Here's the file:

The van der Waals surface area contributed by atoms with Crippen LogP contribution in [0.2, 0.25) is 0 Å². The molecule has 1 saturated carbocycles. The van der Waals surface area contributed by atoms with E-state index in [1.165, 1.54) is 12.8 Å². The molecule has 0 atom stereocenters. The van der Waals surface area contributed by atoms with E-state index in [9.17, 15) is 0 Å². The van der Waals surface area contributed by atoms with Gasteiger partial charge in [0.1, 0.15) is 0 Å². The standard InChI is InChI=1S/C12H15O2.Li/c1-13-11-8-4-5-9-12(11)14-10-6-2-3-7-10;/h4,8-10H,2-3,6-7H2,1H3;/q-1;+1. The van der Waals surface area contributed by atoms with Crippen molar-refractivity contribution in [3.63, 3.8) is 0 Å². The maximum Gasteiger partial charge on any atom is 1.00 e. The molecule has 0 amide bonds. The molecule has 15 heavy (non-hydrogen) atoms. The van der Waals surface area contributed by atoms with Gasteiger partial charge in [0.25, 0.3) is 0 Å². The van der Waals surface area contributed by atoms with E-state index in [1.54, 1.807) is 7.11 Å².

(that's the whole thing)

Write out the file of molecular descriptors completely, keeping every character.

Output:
The van der Waals surface area contributed by atoms with Crippen LogP contribution in [0.2, 0.25) is 0 Å². The molecule has 1 saturated carbocycles. The van der Waals surface area contributed by atoms with E-state index in [1.165, 1.54) is 12.8 Å². The molecule has 0 atom stereocenters. The van der Waals surface area contributed by atoms with E-state index in [9.17, 15) is 0 Å². The van der Waals surface area contributed by atoms with Gasteiger partial charge in [0.1, 0.15) is 0 Å². The standard InChI is InChI=1S/C12H15O2.Li/c1-13-11-8-4-5-9-12(11)14-10-6-2-3-7-10;/h4,8-10H,2-3,6-7H2,1H3;/q-1;+1. The van der Waals surface area contributed by atoms with Crippen molar-refractivity contribution in [3.63, 3.8) is 0 Å². The maximum Gasteiger partial charge on any atom is 1.00 e. The molecule has 0 amide bonds. The molecule has 15 heavy (non-hydrogen) atoms. The van der Waals surface area contributed by atoms with Gasteiger partial charge in [0.25, 0.3) is 0 Å². The van der Waals surface area contributed by atoms with E-state index in [1.54, 1.807) is 7.11 Å².